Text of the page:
The Historic Proportions Of Japan’s Nuclear Disaster

Editorial: In the aftermath of Japan’s earthquake, we see that human progress may be hardwired to turn nature's potential for catastrophe into something so much worse.

Serge Michel

Is Fukushima the catastrophe of the century? The 21st century has only just begun, and yet it has already had its full share of tragedies: the 2004 Indian Ocean tsunami with its 226,000 victims, the 2010 Haiti earthquake that killed 222,500, the 15 million displaced by the 2010 Pakistan floods. Yet not all catastrophes are measured solely by the number of victims, and the disaster currently unfolding in Japan may well claim a uniquely troubling place in history.

What is now happening in Japan is reaching historic proportions as events continue to follow the path of worst-case scenario. On Saturday, the No. 1 reactor (of a total of six reactors) was first rocked by an explosion. The blast blew off the walls and the ceiling, but the confinement system was left undamaged. Then on Monday, the No.3 reactor was shaken by two explosions, which had the same effects and were followed by attempts to cool down the rods with water pumped from the sea. On Tuesday, the No. 2 reactor exploded too, this time causing the containment steel and concrete vessel to crack.

This prompted the plant's operators to evacuate almost all of their 800 workers, a clear sign of how dramatic the situation had become. Left behind was just a skeleton crew, whose heroic courage and sense of sacrifice is now the object of worldwide admiration. Their mission is to fight against the inevitable, which has now occurred at No. 4 reactor, when spent fuel rods exploded and opened two eight meter holes inside a wall. What we are now witnessing is the horrifying spectacle of mankind hopelessly trying to tame what it has built: a source of energy that has been supporting our entire way of life.

Because what makes this disaster so terrifying is the combination of natural catastrophe and human industry. Among these, the nuclear industry is the most dangerous of them all: like Prometheus who stole the fire from the Gods, humans have been playing with the atom without having the full powers to control the process. Nuclear waste -- which needs thousands of years before it becomes harmless -- and unforeseen events are both parts of the same equation. Such ‘disadvantages' have once again been brought to our attention, since they are pushing Japan towards a nuclear hell from which the country is not likely to escape soon.

We now begin to know, to feel, that what is happening at Fukushima is the ultimate proof of the fragility of humankind.

Read the original article in French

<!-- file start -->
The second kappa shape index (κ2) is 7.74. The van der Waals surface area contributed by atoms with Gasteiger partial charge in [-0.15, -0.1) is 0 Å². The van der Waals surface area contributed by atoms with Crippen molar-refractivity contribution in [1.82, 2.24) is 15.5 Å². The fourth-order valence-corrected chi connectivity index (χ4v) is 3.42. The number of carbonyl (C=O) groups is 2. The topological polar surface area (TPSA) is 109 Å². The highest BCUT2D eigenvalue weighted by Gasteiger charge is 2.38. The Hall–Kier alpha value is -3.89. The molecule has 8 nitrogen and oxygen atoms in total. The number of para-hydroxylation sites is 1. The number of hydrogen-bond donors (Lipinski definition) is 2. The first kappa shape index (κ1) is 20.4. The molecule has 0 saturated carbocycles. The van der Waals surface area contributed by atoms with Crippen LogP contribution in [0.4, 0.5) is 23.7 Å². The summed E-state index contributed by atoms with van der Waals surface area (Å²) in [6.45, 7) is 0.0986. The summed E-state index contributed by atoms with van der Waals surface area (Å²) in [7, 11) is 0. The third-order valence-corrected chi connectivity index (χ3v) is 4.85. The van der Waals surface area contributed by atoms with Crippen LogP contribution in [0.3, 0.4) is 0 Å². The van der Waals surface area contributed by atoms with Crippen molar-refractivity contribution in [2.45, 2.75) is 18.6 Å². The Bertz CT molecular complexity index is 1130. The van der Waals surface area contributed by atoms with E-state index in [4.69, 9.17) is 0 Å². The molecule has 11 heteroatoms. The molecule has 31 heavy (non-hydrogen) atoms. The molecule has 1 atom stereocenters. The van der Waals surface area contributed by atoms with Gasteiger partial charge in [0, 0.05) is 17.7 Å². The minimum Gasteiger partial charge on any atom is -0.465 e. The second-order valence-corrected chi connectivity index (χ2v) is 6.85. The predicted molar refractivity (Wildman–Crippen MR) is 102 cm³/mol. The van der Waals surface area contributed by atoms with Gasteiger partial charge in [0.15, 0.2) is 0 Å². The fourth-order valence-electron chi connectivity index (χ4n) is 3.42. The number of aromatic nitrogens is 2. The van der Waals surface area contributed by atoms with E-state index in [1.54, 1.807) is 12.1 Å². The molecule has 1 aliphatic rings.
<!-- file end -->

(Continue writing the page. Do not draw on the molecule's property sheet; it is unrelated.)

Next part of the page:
Photo - (ssoosay)

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A Mother In Spain Denied Child Custody Because She Lives In Rural Area

A court in Spain usurps custody of the one-year-old boy living with his mother in the "deep" part of the Galicia region, forced to instead live with his father in the southern city of Marbella, which the judge says is "cosmopolitan" with good schools and medical care. Women's rights groups have taken up the mother's case.

A child in Galician countryside

Laure Gautherin

A Spanish court has ordered the withdrawal of a mother's custody of her one-year-old boy because she is living in the countryside in northwestern Spain, where the judge says the child won't have "opportunities for the proper development of his personality."

The case, reported Monday in La Voz de Galicia, has sparked outrage from a women's rights association but has also set off reactions from politicians of different stripes across the province of Galicia, defending the values of rural life.

Judge María Belén Ureña Carazo, of the family court of Marbella, a city on the southern coast of 141,000 people, has ordered the toddler to stay with father who lives in the city rather than with his mother because she was living in "deep Galicia" where the child would lack opportunities to "grow up in a happy environment."

Front page of La Voz de Galicia - October 25, 2021

Front page of La Voz de Galicia - Monday 25 October, 2021

La Voz de Galicia

Better in a "cosmopolitan" city?

The judge said Marbella, where the father lives, was a "cosmopolitan city" with "a good hospital" as well as "all kinds of schools" and thus provided a better environment for the child to thrive.

The mother has submitted a formal complaint to the General Council of the Judiciary that the family court magistrate had acted with "absolute contempt," her lawyer told La Voz de Galicia.

The mother quickly accumulated support from local politicians and civic organizations. The Clara Campoamor association described the judge's arguments as offensive, intolerable and typical of "an ignorant person who has not traveled much."

The Xunta de Galicia, the regional government, has addressed the case, saying that any place in Galicia meets the conditions to educate a minor. The Socialist party politician Pablo Arangüena tweeted that "it would not hurt part of the judiciary to spend a summer in Galicia."

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